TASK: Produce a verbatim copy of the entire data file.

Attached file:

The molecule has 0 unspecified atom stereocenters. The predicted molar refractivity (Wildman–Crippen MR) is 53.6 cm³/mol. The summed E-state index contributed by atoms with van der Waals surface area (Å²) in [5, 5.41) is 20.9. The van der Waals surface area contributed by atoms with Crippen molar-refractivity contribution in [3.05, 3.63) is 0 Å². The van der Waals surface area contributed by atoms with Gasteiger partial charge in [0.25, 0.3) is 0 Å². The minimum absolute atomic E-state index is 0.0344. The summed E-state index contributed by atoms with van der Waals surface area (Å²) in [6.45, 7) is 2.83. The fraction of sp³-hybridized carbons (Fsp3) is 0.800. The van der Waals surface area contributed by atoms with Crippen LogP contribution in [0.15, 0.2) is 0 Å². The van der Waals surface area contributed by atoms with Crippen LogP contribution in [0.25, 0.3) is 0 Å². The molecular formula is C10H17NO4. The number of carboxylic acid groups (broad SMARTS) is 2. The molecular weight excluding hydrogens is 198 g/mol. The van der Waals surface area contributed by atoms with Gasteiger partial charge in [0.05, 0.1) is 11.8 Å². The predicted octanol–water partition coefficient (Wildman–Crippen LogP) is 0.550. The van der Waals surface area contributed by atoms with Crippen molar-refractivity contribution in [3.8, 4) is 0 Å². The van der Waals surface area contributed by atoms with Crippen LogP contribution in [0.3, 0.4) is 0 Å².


The molecule has 0 unspecified atom stereocenters. The predicted molar refractivity (Wildman–Crippen MR) is 53.6 cm³/mol. The summed E-state index contributed by atoms with van der Waals surface area (Å²) in [5, 5.41) is 20.9. The van der Waals surface area contributed by atoms with Crippen molar-refractivity contribution in [3.05, 3.63) is 0 Å². The van der Waals surface area contributed by atoms with Gasteiger partial charge in [0.25, 0.3) is 0 Å². The minimum absolute atomic E-state index is 0.0344. The summed E-state index contributed by atoms with van der Waals surface area (Å²) in [6.45, 7) is 2.83. The fraction of sp³-hybridized carbons (Fsp3) is 0.800. The van der Waals surface area contributed by atoms with Crippen LogP contribution in [0.15, 0.2) is 0 Å². The van der Waals surface area contributed by atoms with Crippen LogP contribution in [0.25, 0.3) is 0 Å². The molecular formula is C10H17NO4. The number of carboxylic acid groups (broad SMARTS) is 2. The molecular weight excluding hydrogens is 198 g/mol. The van der Waals surface area contributed by atoms with Gasteiger partial charge in [0.05, 0.1) is 11.8 Å². The predicted octanol–water partition coefficient (Wildman–Crippen LogP) is 0.550. The van der Waals surface area contributed by atoms with Crippen molar-refractivity contribution in [3.8, 4) is 0 Å². The van der Waals surface area contributed by atoms with Crippen LogP contribution in [0.3, 0.4) is 0 Å².